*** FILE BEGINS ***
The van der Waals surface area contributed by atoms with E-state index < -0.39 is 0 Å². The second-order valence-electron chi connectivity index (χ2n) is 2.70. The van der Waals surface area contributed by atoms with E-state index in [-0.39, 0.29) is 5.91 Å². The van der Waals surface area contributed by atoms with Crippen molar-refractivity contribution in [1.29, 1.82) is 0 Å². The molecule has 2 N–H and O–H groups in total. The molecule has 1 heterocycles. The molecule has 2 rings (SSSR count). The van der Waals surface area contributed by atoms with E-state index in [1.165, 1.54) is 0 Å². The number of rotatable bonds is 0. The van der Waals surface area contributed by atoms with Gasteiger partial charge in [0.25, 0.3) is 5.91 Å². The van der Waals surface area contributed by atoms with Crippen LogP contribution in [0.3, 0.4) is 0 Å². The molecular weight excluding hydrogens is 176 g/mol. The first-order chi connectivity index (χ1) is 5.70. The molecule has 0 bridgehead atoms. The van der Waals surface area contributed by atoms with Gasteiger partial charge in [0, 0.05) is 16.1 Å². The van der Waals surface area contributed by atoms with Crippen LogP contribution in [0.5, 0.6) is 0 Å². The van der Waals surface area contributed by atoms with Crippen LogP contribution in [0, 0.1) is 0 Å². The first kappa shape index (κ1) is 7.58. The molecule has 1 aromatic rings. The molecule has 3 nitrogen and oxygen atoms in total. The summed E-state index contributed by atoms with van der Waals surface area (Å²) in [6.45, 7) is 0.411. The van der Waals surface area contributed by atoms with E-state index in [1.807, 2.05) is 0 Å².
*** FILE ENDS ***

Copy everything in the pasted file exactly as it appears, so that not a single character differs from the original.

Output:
The van der Waals surface area contributed by atoms with E-state index < -0.39 is 0 Å². The second-order valence-electron chi connectivity index (χ2n) is 2.70. The van der Waals surface area contributed by atoms with E-state index in [-0.39, 0.29) is 5.91 Å². The van der Waals surface area contributed by atoms with Crippen molar-refractivity contribution in [1.29, 1.82) is 0 Å². The molecule has 2 N–H and O–H groups in total. The molecule has 1 heterocycles. The molecule has 2 rings (SSSR count). The van der Waals surface area contributed by atoms with E-state index in [1.165, 1.54) is 0 Å². The number of rotatable bonds is 0. The van der Waals surface area contributed by atoms with Gasteiger partial charge in [0.25, 0.3) is 5.91 Å². The van der Waals surface area contributed by atoms with Crippen LogP contribution in [0.3, 0.4) is 0 Å². The molecular weight excluding hydrogens is 176 g/mol. The first-order chi connectivity index (χ1) is 5.70. The molecule has 0 bridgehead atoms. The van der Waals surface area contributed by atoms with Gasteiger partial charge in [0, 0.05) is 16.1 Å². The van der Waals surface area contributed by atoms with Crippen LogP contribution in [0.5, 0.6) is 0 Å². The van der Waals surface area contributed by atoms with Crippen LogP contribution in [0, 0.1) is 0 Å². The first kappa shape index (κ1) is 7.58. The molecule has 1 aromatic rings. The molecule has 3 nitrogen and oxygen atoms in total. The summed E-state index contributed by atoms with van der Waals surface area (Å²) in [6.45, 7) is 0.411. The van der Waals surface area contributed by atoms with E-state index in [1.807, 2.05) is 0 Å².